Your code uses a Windows event handle, it should better be using a TEvent from the SyncObjs unit, that way all the gory details will already be taken care of.

Also I don't understand the need for a waiting time - either your thread is blocked on the event or it isn't, there is no need for the wait operation to time out. If you do this to be able to shut the thread down - it's much better to use a second event and WaitForMultipleObjects() instead. For an example see this answer (a basic implementation of a background thread to copy files), you only need to remove the code dealing with file copying and add your own payload. You can easily implement your Start() and Stop() methods in terms of SetEvent() and ResetEvent(), and freeing the thread will properly shut it down.

share|improve this answer
    
So I should have a shutdown event, plus a pause ('start/stop') event, and not do any busy-looping, even the tiniest bit? –  Warren P Jan 20 '10 at 15:47
    
+1. I like the sample code there for the 'file copy' solution ('this answer'). –  Warren P Jan 20 '10 at 15:50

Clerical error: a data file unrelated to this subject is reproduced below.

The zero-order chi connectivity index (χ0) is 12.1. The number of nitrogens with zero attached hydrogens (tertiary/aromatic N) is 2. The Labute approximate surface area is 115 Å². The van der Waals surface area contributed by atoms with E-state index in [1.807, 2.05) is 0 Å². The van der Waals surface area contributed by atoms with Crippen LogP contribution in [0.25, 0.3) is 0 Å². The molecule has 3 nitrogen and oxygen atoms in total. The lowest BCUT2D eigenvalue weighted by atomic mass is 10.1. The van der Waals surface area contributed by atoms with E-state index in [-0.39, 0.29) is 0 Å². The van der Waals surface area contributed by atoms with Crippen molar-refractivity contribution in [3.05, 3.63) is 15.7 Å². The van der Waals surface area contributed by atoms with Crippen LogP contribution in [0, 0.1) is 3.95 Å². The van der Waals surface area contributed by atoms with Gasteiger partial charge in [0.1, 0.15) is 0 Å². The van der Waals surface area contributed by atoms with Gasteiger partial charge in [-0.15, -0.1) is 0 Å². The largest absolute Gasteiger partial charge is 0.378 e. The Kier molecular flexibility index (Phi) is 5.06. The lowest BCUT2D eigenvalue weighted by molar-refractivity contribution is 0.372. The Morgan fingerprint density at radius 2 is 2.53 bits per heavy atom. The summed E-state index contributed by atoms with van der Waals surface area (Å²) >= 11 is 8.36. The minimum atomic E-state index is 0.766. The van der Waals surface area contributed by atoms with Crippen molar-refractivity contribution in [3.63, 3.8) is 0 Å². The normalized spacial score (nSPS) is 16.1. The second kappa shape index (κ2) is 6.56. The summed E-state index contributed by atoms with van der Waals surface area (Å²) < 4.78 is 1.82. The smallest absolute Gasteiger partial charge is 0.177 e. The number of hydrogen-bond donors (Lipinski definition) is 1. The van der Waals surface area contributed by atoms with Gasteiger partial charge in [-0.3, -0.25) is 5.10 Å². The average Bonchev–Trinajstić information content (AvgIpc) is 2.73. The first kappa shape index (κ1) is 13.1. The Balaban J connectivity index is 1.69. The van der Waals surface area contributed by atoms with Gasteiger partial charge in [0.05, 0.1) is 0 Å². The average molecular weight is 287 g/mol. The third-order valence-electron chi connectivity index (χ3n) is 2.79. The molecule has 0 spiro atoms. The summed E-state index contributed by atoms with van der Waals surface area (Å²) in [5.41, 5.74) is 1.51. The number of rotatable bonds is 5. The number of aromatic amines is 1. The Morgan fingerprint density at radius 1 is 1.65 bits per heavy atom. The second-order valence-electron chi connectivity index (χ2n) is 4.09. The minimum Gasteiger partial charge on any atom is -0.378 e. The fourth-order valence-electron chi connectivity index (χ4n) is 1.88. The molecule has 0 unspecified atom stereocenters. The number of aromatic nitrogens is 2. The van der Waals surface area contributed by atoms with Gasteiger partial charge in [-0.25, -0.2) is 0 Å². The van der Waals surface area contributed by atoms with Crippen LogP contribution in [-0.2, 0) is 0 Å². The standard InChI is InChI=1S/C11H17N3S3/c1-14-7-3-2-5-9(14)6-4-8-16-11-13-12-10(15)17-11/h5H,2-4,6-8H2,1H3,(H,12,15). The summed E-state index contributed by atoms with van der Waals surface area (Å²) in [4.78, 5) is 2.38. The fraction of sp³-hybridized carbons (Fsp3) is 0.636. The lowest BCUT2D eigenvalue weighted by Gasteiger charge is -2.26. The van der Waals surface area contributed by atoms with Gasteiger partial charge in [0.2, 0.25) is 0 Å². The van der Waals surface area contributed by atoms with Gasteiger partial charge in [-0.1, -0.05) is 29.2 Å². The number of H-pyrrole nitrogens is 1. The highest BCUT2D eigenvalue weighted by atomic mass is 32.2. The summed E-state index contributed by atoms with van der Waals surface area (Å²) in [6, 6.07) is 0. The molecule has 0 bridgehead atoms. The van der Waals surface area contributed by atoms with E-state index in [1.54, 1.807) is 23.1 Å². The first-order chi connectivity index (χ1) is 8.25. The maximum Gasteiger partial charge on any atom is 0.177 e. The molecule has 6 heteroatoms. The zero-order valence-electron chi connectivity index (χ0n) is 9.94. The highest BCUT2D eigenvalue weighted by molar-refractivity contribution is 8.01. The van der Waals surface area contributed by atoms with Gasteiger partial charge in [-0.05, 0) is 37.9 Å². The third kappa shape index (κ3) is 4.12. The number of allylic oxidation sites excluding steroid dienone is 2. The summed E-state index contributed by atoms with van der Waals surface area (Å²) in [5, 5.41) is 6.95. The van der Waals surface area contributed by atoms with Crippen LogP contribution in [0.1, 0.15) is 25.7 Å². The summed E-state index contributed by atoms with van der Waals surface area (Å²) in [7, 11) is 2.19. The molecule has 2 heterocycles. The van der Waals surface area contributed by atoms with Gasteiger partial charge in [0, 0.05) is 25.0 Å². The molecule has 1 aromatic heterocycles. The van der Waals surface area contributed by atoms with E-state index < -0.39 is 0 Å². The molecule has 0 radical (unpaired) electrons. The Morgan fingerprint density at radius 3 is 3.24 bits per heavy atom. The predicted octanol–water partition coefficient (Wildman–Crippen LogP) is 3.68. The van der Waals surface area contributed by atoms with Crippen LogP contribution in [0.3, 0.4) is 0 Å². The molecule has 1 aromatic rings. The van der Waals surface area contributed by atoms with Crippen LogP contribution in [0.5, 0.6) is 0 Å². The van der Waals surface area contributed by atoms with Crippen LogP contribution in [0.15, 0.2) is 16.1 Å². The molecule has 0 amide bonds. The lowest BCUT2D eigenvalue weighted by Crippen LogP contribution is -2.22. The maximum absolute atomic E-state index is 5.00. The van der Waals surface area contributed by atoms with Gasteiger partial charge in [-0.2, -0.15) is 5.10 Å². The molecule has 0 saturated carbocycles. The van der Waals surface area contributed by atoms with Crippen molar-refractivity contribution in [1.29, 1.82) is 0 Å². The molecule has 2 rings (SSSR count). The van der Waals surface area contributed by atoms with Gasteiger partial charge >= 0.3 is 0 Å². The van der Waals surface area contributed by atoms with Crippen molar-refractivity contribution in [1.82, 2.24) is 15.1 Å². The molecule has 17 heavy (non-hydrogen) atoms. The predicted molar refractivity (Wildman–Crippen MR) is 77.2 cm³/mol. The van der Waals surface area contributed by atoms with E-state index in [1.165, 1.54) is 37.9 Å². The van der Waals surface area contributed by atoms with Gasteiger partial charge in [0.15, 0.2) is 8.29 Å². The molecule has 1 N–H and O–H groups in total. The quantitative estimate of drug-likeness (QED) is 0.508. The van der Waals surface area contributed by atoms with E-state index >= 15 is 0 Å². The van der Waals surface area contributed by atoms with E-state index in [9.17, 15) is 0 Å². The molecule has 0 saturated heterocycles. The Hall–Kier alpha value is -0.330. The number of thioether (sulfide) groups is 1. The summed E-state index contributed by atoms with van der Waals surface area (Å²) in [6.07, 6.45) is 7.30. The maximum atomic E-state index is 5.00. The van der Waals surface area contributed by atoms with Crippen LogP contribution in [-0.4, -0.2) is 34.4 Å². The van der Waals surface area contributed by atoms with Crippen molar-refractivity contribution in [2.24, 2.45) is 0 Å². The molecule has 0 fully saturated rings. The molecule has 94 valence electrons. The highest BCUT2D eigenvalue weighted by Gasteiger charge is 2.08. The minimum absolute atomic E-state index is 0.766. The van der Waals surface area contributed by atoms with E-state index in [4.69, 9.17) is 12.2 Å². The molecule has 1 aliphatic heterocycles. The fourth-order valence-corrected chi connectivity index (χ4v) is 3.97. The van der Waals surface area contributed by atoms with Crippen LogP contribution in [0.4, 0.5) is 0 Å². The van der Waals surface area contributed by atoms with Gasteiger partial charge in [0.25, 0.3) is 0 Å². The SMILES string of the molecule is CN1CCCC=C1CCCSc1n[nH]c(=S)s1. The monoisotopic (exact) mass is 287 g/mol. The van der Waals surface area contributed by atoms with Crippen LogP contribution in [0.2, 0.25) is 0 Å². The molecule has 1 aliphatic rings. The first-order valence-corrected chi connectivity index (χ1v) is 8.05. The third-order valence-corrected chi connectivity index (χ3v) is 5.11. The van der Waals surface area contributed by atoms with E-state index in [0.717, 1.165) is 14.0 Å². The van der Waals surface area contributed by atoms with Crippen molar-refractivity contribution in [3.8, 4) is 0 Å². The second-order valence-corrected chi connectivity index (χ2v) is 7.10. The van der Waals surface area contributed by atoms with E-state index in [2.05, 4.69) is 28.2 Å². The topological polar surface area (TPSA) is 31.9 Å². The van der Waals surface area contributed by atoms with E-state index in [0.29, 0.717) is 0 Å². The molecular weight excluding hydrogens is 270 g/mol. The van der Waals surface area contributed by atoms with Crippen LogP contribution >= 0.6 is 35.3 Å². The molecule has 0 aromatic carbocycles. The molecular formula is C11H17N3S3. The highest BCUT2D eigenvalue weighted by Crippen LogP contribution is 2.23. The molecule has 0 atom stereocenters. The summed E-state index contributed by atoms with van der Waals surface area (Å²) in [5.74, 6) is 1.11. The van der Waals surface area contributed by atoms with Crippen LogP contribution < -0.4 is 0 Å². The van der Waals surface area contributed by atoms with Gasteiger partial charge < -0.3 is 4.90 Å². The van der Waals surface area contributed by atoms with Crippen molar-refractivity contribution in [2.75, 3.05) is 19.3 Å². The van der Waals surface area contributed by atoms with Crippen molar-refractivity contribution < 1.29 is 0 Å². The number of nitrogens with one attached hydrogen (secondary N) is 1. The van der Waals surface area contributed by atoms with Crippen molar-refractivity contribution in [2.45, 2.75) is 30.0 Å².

Incidentally the Gory Details are simply calls to CreateEvent,SetEvent,ResetEvent,and CloseHandle. Maybe its just better 'OOP'-ish code to use the already encapsulated Event class, but TEvent doesn't impress me much, and it adds a layer of abstraction that just might leak on me. (I don't mean a memory leak, I mean, a leaky abstraction, like TThread.Suspend, which is more of an explosive abstraction than a leaky one, IMHO.) –  Warren P Jan 20 '10 at 16:04
    
Exactly, no busy loops. Make this a base class, and create a descendant class that implements Start() and Stop(). Another descendant class could simply have methods to manage a queue of tasks, and would (re)set the event in these methods accordingly, kind of what the file copy thread does. This two event solution is just the basic foundation that eliminates the busy loops and allows for clean thread shutdown. –  mghie Jan 20 '10 at 16:10
    
And I think the additional layer of abstraction is very nice here. If only because you will just FreeAndNil() all critical sections, events and mutexes, instead of calling the proper API function, and then only if the handle is valid. It's also to prevent possible problems down the road - FreeAndNil(fEvent); can probably be implemented for any OS that has threading, while CloseHandle(fEventHandle); ties you to the Windows API. –  mghie Jan 20 '10 at 16:16